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Author Topic: Opinions?  (Read 2130 times)
BernardLanguillier
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« on: September 24, 2012, 01:32:23 AM »
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I'll be franck... I like this image a lot, but it seems to violate many composition rules in its attempt to tell the story of these hard skinned tree surviving meters of snow every winter, and therefore growing almost horizontally.



What do you guys think?

For those interested in technique, this was shot yesterday morning as a 5 frames stitch captured with D800 + Zeiss 50mm f2.0 Makro on RRS pano head + tripod. No filters could be used because of the falling rain.

Location is on the slopes on Mt Kita dake, the second highest mountain in Japan, at an altitude of around 2,400m.

Thanks.

Cheers,
Bernard
« Last Edit: September 24, 2012, 01:35:13 AM by BernardLanguillier » Logged

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louoates
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« Reply #1 on: September 24, 2012, 03:01:10 AM »
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I don't see much wrong with this composition. It tells the story well with few real distractions. The contrasting diagonals of the trees vs. the hill background is effective. A good example of using what you have in a pleasing manner.
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Rob C
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« Reply #2 on: September 24, 2012, 04:18:39 AM »
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Bernard, at that size, why bother with stitching?

I have never stitched (other than with a needle) in my life and feel no desire to do it. I suppose that if I wanted to do huge prints, then I'd learn, but short of that, it strikes me as technique for technique's sake. To me, it removes the spontaneity that I'd have imagined makes photography thrilling.

The shot's fine, as is all your published work, but is it special because of the stitches? Strikes me as exactly the sort of thing folks here like to do with their brand new Merrills! Or I with my cellphone.

;-)

Rob C
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BernardLanguillier
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« Reply #3 on: September 24, 2012, 05:11:47 AM »
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Bernard, at that size, why bother with stitching?

I have never stitched (other than with a needle) in my life and feel no desire to do it. I suppose that if I wanted to do huge prints, then I'd learn, but short of that, it strikes me as technique for technique's sake. To me, it removes the spontaneity that I'd have imagined makes photography thrilling.

The shot's fine, as is all your published work, but is it special because of the stitches? Strikes me as exactly the sort of thing folks here like to do with their brand new Merrills! Or I with my cellphone.

Hi Rob,

In this case, the main value of stitching is that selecting a panoramic aspect ratio doesn't result in a drop in image quality.

I am not anymore as fit as I used to be when I hiked mountains with 11kg of cameras including a 300 f2.8... I now tend to only carry 2 lenses (50 and 100/180) and a pano head. I hardly ever use wide angle lenses these days, the image quality I get from the 50mm + stitch is perfect down to the very corners.

A stitch like this one took less than 30 extra seconds shooting time compared to a single image. This is negligible compared to the time needed to stop, unpack, find the perfect location, height, wait for the wind to stop, set the tripod,...

The software processing part is less than 10 clicks and 1 min of operator time. So the overhead is close to zero when you shoot a small number of images per day.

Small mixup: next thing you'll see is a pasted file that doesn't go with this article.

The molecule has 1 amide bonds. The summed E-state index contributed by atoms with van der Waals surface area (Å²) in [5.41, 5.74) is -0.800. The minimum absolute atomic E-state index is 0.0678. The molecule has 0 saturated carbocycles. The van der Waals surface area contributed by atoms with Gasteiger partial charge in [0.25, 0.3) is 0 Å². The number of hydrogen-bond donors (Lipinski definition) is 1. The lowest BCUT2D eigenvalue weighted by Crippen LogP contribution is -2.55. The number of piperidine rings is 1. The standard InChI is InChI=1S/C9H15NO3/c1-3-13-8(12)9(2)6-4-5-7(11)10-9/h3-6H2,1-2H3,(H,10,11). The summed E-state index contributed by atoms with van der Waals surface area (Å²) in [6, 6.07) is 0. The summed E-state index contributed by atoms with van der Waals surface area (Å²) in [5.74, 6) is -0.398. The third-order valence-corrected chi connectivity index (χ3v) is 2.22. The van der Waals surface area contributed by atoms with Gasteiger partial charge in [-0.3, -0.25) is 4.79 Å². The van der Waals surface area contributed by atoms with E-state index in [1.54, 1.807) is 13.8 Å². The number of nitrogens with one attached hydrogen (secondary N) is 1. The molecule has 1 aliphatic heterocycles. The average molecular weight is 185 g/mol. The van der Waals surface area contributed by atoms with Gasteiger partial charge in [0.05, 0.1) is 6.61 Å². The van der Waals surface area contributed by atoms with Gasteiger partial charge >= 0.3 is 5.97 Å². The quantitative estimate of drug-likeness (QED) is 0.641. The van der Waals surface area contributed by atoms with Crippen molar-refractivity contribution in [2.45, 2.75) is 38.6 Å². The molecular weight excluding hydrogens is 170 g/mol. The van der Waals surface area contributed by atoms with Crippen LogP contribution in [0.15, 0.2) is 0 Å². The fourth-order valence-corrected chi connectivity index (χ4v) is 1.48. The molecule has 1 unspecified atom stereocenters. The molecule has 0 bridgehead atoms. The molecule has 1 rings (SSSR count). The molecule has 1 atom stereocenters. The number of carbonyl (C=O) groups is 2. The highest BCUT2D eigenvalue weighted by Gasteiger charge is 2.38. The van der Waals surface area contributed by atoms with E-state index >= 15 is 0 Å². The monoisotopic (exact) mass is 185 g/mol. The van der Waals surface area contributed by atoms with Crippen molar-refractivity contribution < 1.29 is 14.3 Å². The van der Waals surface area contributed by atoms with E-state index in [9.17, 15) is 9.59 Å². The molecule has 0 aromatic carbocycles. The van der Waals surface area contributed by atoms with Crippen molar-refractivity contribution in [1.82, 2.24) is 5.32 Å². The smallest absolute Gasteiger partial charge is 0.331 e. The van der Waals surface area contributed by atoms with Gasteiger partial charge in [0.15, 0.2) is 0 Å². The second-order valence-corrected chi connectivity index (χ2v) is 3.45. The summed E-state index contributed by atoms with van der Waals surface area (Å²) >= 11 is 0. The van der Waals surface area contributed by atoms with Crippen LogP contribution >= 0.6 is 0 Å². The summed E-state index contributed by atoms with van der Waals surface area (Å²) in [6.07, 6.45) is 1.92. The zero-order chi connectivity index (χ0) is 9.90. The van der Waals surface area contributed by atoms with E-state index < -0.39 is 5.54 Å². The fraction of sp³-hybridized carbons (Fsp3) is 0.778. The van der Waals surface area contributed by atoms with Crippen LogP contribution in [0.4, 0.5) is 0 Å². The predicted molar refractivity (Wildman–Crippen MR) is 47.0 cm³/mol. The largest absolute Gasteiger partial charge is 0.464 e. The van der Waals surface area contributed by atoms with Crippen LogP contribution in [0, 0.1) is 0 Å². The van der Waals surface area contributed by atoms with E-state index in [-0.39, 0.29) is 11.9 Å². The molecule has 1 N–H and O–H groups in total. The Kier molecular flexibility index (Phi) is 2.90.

Really, the question is more, why not stitching when you could stitch this cheap? Grin

Cheers,
Bernard
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louoates
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« Reply #4 on: September 24, 2012, 08:52:02 AM »
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I'm a big fan of stitching as an important tool wherever I am. I can be sure of getting the entire scene I want without the bothersome (to me) wide-lens distortions. PS5's stitching is superb for accuracy and speed. I love the luxury of working fast and perfecting the cropping later if need be.
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nemo295
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« Reply #5 on: September 24, 2012, 11:20:06 AM »
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In my opinion, this shot benefits from a judicious b&w conversion.

I took the liberty of performing it on your shot. I also cropped a little bit off the right side.
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RSL
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« Reply #6 on: September 24, 2012, 11:26:29 AM »
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I like Doug's B&W conversion. Now all the picture needs to make it interesting is the two kids walking to Paradise Garden.
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fike
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« Reply #7 on: September 24, 2012, 12:36:33 PM »
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I have to agree that the B&W conversion took a good image and made it great.
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Steve Weldon
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« Reply #8 on: September 24, 2012, 12:50:51 PM »
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Bernard -

I'll be the odd one out and remind you I'm not much into this 'fine art' stuff as many of you seem to be.. but I am observing just in case the light comes on some day Smiley

When I look at this I immediately see a lack of an anchoring horizontal which would allow me to know in which direction the bubbles move.. this makes the image interesting to a degree, but more (imo) it makes the image confusing while making the composition feel wrong.  

Next the background gives the impression of being over exposed and the lack of apparent contrast seconds this feeling.. but a closer look shows you were shooting into a mist/fog or decreased the exposure to make it appear so.. same initial feeling, it's like you're shooting into the light.

Finally the white balance bothers me.  The exhibited palette of greens are what you get when using auto W/B in these types of woods and then hand correct.. which works great for most things, but for this specific palette I've found a high quality grey card or my X-rite Color Checker results in a much more pleasing balance.